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I am basically calculating $^nC_r\bmod p$ where $p$ is a prime..... For large values of $n$ and $r$... As we know $^nC_r$ $$ \frac{n!}{r!(n-r)!} $$ I did a little study of calculating it, but I always ended up in confusion... Using Fermat's Little Theorem, and then dividing by the number (say 'a'), we can get a -1 ... $$ (a^{p-2}\bmod p)\equiv a^{-1} \tag 1 $$ Now, we can write, $^nC_r\bmod p$, as - $$ (ab^{-1})\bmod p $$ Then we can apply the basic formula of Modular Multiplication,

(a * b) mod p = ((a mod p) * (b mod p)) mod p      ------> (2)

Combining Equations (1) and (2), we get,

(a / b) mod p = ((a mod p) * (((b(p - 2) mod p)) mod p)) mod p

Now how do I calculate b (p - 2) mod p ....? I am really confused how do I proceed for large values of 'p' and 'b'.... Or if smaller, how would I calculate something like (15 15 mod 17)...? And also keep in mind that 'a' and 'b' in my actual problem would be factorial of a large number.... So I would be using Modular Multiplication rules used above to calculate (a! mod p).... Please be very clear and specific in the answer, preferably with lots of references, images, examples... (I am a dunce in Maths....! :-P )..... Thanks in advance.....!!

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Take your example:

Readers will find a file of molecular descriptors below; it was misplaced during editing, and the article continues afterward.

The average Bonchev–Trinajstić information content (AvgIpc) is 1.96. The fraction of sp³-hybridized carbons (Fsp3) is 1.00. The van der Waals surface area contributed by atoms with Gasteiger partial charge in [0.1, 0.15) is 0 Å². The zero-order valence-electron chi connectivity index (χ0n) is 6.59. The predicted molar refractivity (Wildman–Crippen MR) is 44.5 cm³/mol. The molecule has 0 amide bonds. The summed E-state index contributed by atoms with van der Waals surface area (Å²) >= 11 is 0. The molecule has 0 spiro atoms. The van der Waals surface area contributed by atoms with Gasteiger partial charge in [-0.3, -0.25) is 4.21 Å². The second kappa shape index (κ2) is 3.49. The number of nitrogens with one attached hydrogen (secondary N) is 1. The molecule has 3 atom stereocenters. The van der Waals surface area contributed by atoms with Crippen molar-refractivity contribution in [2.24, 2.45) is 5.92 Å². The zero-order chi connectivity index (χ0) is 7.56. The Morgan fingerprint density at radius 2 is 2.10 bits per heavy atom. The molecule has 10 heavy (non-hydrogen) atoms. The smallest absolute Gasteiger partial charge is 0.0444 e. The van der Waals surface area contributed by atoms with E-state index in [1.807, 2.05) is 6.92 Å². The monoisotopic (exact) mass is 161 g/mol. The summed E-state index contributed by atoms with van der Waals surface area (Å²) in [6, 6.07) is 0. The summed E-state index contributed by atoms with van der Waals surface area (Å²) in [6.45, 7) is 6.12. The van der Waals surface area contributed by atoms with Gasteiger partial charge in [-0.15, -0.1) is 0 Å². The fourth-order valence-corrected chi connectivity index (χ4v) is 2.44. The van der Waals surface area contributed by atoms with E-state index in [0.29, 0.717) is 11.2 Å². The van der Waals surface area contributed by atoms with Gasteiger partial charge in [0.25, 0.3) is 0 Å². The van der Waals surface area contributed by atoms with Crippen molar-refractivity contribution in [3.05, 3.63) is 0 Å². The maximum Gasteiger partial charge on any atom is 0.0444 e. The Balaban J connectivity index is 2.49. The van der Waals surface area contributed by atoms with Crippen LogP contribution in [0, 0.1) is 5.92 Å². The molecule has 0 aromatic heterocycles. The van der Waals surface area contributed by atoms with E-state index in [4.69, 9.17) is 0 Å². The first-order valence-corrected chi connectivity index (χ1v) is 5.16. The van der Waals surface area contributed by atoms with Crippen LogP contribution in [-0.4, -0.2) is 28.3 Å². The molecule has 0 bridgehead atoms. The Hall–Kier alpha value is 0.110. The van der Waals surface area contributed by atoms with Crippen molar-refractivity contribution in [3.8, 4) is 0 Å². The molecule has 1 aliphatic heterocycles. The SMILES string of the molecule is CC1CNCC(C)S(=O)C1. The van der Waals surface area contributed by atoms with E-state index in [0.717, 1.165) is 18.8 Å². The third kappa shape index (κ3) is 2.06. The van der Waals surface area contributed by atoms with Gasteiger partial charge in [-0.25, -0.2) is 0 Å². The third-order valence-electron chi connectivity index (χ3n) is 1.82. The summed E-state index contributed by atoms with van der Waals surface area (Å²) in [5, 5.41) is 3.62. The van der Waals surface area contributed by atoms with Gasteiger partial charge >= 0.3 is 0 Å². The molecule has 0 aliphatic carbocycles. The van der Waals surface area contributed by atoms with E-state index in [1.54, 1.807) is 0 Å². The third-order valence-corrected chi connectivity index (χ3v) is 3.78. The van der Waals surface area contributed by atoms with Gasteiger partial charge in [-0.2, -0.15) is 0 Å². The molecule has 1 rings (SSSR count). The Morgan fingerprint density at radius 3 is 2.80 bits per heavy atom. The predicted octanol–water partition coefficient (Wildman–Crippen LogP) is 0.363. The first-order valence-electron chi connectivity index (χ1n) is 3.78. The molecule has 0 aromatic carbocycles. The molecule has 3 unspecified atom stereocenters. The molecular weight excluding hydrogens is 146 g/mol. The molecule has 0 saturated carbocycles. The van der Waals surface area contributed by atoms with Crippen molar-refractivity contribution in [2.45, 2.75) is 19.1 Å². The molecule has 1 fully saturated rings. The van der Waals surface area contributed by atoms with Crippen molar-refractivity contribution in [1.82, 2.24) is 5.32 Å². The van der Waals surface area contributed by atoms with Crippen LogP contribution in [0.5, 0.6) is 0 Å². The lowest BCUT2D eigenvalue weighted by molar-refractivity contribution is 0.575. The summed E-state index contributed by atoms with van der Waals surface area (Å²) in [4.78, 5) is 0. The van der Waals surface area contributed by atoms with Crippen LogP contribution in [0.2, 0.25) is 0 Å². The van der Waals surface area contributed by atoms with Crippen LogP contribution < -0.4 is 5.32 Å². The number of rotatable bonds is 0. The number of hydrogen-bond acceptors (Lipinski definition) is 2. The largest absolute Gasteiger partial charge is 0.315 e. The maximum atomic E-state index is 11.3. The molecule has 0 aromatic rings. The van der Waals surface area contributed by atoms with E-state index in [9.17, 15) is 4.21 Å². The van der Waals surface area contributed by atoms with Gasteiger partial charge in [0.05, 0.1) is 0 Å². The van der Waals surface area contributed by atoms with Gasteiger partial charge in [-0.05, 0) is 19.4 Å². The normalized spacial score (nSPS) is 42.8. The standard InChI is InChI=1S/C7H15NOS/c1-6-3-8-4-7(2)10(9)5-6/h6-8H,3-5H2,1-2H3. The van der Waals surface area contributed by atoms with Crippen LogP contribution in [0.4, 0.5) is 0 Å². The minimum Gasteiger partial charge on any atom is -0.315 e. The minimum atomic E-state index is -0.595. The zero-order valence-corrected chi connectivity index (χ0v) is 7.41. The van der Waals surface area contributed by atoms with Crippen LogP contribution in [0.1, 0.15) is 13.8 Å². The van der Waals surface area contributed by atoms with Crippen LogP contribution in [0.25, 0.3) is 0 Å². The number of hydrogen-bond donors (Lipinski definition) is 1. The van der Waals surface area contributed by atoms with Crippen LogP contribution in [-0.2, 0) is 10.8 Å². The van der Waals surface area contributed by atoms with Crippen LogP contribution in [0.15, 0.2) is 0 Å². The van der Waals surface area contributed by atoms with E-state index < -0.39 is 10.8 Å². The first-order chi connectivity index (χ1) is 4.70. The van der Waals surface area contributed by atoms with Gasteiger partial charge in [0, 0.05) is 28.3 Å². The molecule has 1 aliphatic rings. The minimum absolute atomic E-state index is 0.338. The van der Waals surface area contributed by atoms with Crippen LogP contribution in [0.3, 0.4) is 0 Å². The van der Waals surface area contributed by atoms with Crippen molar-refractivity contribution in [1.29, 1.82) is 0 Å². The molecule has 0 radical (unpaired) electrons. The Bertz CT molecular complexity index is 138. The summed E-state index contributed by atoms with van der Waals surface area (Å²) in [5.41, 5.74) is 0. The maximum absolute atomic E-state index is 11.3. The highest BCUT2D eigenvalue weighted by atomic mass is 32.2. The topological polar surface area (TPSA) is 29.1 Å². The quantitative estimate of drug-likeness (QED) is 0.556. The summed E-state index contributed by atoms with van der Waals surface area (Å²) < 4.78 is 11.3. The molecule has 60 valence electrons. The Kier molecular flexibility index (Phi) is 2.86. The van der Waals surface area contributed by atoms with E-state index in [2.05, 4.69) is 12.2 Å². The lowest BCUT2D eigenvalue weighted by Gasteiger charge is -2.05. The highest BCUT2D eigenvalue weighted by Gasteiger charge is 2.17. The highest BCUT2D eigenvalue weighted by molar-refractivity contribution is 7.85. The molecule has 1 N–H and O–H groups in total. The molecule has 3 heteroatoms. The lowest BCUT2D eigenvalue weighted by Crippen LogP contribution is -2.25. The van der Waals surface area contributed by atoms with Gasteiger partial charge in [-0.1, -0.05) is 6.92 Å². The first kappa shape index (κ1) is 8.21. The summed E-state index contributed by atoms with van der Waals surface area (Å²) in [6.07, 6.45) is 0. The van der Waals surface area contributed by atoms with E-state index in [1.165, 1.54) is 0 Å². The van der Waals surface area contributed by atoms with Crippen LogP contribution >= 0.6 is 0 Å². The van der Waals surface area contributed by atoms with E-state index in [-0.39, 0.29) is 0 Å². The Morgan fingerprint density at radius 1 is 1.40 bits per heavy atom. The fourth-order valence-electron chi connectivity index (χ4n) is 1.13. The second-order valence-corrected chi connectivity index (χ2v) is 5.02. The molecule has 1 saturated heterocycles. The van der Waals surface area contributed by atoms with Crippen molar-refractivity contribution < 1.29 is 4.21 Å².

$$15=-2\pmod{17}\implies 15^{15}=(-2)^{16}\cdot (-2)^{-1}\pmod{17}=(-2)^{-1}\pmod{17}$$

and since

$$2\cdot 9=1\pmod{17}\implies (-2)(-9)=1\pmod{17}\implies (-2)^{-1}=-9=8\pmod{17}$$

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  • $\begingroup$ Thanks a lot for your reply... It clarified a few things.... But that (2 * 9) = 1 (mod 17) thing... How can one come up with such an idea...? I am trying to write the C code for it, and I am confused how I would do that... How would I follow the above method for.... 10240^(142857 - 2) mod 142857...? $\endgroup$ – Vamsi Sangam Oct 8 '14 at 19:57
  • $\begingroup$ @VamsiSangam, in this case is pretty easy to find out. If you wanted to know what is $\;27^{-1}\pmod{97}\;$ that's probably be tougher, though some tricks can be tried: $$27=-70\pmod{97}$$ and now $$97\cdot 3=291=10\cdot 29+1\implies 10\cdot 29=-1\pmod{97}\implies 10^{-1}=-29\pmod{97}$$ and something similar to find $\;7^{-1}\pmod{97}\;$ and then $\;70=7\cdot 10\;$ and etc. $\endgroup$ – Timbuc Oct 8 '14 at 22:39
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You can use divide and conquer technique to calculate ((a^b)(modp)) recursively in O(logb) Time Complexity.

Here is Algorithm:

power(a,b,p): if b == 0: return 1 ret = power(a,b/2,p) ret = (ret * ret)%p if (b % 2) == 1 ret = (ret * a) %p return ret % p

Make function call power(a,p-2,p) to calculate the required result.

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